Morgan Stanley says that despite its recommendations under-performing in Europe, the euro is heading lower and investors should consider those same recommendations to buy certain stocks.
Euro is likely headed lower
Morgan Stanley’s stock basket of weaker European beneficiaries, as the stock picks are at a 5 year low relative to their price earnings, the company is nonetheless saying now is the time to move into these stocks as the Euro is likely headed lower.
The brokerage firms FX strategists are forecasting a lower euro currency relative to the dollar over the near term, with the currency pair trading at 1.20 within twelve months. A deterioration in the euro, making the currency weak which could boost exports, “should be positive for European earnings and equity performance,” the letter noted.
Every 10% fall in the euro benefits European stocks
Morgan Stanley’s rule of thumb on the matter notes that is that every 10 percent fall in the euro benefits European stocks earnings per share by 3-4 percent.
As a result, the firm is recommending investors purchase its basket of stocks that will benefit from a weaker euro, as it might be on a relative drawdown. Morgan Stanley notes that it might be an aberration that, while the euro fell recently, its basket of stocks that might benefit from such a fall did not benefit, calling the lack of correlation “very unusual.”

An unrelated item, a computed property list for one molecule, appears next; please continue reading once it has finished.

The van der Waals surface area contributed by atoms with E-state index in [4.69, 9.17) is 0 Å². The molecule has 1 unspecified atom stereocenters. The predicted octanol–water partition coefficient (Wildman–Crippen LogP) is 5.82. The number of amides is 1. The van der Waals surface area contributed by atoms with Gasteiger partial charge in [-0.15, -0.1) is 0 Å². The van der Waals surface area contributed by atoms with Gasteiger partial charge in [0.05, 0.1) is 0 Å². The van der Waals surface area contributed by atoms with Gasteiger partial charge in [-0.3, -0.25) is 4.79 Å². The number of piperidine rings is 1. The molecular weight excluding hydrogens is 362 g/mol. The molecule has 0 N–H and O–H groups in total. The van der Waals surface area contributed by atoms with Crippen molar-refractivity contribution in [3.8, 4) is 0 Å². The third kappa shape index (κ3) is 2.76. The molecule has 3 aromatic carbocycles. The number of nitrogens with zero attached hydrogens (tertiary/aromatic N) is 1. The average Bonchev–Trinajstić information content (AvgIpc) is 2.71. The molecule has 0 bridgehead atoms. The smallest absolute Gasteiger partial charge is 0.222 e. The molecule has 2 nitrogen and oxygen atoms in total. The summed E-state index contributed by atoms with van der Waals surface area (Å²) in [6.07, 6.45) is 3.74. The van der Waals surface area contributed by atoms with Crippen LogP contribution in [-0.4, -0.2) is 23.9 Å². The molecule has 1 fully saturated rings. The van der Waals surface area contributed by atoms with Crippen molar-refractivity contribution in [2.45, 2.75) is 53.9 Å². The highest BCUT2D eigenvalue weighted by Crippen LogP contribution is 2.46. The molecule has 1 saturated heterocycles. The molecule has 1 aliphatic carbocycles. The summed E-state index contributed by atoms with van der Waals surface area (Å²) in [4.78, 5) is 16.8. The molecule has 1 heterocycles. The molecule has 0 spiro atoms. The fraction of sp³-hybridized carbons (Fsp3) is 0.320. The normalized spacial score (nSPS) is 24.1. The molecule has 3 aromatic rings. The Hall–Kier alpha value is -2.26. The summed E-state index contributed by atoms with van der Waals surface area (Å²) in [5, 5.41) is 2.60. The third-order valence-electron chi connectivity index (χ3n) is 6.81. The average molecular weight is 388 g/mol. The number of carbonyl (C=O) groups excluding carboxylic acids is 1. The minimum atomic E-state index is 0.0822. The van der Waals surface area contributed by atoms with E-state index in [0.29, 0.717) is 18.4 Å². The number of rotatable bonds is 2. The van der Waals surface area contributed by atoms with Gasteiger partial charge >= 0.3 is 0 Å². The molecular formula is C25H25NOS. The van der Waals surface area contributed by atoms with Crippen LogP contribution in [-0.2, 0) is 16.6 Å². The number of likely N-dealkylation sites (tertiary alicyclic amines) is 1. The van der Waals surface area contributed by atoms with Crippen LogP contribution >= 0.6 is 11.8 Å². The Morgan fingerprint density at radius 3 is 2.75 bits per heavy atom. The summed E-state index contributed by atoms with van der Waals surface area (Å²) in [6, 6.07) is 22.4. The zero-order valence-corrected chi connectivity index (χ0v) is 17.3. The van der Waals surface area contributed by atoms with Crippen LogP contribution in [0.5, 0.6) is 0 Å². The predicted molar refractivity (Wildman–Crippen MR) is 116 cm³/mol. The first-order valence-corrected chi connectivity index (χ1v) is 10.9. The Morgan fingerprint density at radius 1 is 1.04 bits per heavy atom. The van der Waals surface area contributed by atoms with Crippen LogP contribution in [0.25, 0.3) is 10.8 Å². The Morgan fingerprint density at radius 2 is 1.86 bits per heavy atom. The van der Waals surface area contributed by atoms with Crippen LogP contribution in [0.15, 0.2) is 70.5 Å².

Morgan Stanley’s European research team, headed by Krupa Patel, says its basket of stock picks is experiencing positive earnings revisions and is a value on an earnings basis. The research note essentially says the correlation should return to its normalized pattern, reverting to the mathematical mean.
Stocks that have overweight ratings include: Accor SA (EPA:AC), Beiersdorf AG (ETR:BEI) (FRA:BEI), Danone SA (EPA:BN) (OTCMKTS:DANOY), Sanofi SA (ADR) (NYSE:SNY) (EPA:SAN), Total SA (ADR) (NYSE:TOT), BioMerieux SA (EPA:BIM), Fresenius SE & Co KGaA (ETR:FRE) (OTCMKTS:FSNUF), GDF Suez SA (EPA:GSZ) (OTCMKTS:GDFZY), Kering (EPA:KER) and Veritas. The sectors that benefit from a weaker euro include Energy, Pharmaceuticals, Tech Hardware, Consumer Durables and Food & Beverage. “These are likely to be among those most positively impacted by EUR weakness,” the report predicted. Sectors least impacted by the euro decline include real estate, retailing and utilities, which have the highest proportion of domestic exposure and hence are least sensitive to euro moves.
Citing recent work from their FX strategists, the Morgan Stanley report notes sentiment around European risk assets has weakened significantly in recent weeks, while on the macro front weak German manufacturing orders and recession in Italy further confirmed fears of a growth scare in the region.